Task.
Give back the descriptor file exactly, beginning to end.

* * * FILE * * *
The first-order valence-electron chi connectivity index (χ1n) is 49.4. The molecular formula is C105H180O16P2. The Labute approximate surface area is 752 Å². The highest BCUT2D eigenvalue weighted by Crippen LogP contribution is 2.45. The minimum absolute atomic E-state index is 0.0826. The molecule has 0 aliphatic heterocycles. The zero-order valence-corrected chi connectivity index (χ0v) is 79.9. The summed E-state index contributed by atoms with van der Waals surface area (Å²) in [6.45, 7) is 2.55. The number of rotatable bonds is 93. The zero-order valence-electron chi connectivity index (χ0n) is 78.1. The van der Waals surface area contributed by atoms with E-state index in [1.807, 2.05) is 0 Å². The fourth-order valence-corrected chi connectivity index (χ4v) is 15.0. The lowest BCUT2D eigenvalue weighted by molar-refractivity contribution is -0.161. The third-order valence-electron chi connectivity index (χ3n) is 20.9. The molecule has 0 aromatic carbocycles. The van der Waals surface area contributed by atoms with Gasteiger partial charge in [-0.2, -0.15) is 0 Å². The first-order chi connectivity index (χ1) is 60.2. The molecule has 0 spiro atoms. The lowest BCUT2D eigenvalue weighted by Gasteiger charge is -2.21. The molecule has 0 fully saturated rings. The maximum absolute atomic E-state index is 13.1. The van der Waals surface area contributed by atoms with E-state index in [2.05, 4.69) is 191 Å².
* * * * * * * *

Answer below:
The first-order valence-electron chi connectivity index (χ1n) is 49.4. The molecular formula is C105H180O16P2. The Labute approximate surface area is 752 Å². The highest BCUT2D eigenvalue weighted by Crippen LogP contribution is 2.45. The minimum absolute atomic E-state index is 0.0826. The molecule has 0 aliphatic heterocycles. The zero-order valence-corrected chi connectivity index (χ0v) is 79.9. The summed E-state index contributed by atoms with van der Waals surface area (Å²) in [6.45, 7) is 2.55. The number of rotatable bonds is 93. The zero-order valence-electron chi connectivity index (χ0n) is 78.1. The van der Waals surface area contributed by atoms with E-state index in [1.807, 2.05) is 0 Å². The fourth-order valence-corrected chi connectivity index (χ4v) is 15.0. The lowest BCUT2D eigenvalue weighted by molar-refractivity contribution is -0.161. The third-order valence-electron chi connectivity index (χ3n) is 20.9. The molecule has 0 aromatic carbocycles. The van der Waals surface area contributed by atoms with Gasteiger partial charge in [-0.2, -0.15) is 0 Å². The first-order chi connectivity index (χ1) is 60.2. The molecule has 0 spiro atoms. The lowest BCUT2D eigenvalue weighted by Gasteiger charge is -2.21. The molecule has 0 fully saturated rings. The maximum absolute atomic E-state index is 13.1. The van der Waals surface area contributed by atoms with E-state index in [2.05, 4.69) is 191 Å².